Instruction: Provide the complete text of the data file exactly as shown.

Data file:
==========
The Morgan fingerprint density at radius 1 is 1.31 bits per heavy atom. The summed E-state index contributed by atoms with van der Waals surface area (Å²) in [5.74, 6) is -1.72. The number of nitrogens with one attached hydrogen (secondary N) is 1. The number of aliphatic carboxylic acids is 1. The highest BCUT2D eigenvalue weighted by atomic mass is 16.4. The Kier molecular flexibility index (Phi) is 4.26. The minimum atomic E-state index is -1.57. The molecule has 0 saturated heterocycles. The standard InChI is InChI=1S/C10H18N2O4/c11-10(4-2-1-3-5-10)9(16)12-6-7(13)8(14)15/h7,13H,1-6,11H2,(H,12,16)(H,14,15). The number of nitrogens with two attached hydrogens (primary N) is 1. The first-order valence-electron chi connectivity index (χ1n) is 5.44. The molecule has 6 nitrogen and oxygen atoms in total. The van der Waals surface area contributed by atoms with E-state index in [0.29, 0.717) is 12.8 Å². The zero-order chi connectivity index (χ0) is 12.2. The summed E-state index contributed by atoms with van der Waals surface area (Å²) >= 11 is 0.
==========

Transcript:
The Morgan fingerprint density at radius 1 is 1.31 bits per heavy atom. The summed E-state index contributed by atoms with van der Waals surface area (Å²) in [5.74, 6) is -1.72. The number of nitrogens with one attached hydrogen (secondary N) is 1. The number of aliphatic carboxylic acids is 1. The highest BCUT2D eigenvalue weighted by atomic mass is 16.4. The Kier molecular flexibility index (Phi) is 4.26. The minimum atomic E-state index is -1.57. The molecule has 0 saturated heterocycles. The standard InChI is InChI=1S/C10H18N2O4/c11-10(4-2-1-3-5-10)9(16)12-6-7(13)8(14)15/h7,13H,1-6,11H2,(H,12,16)(H,14,15). The number of nitrogens with two attached hydrogens (primary N) is 1. The first-order valence-electron chi connectivity index (χ1n) is 5.44. The molecule has 6 nitrogen and oxygen atoms in total. The van der Waals surface area contributed by atoms with E-state index in [0.29, 0.717) is 12.8 Å². The zero-order chi connectivity index (χ0) is 12.2. The summed E-state index contributed by atoms with van der Waals surface area (Å²) >= 11 is 0.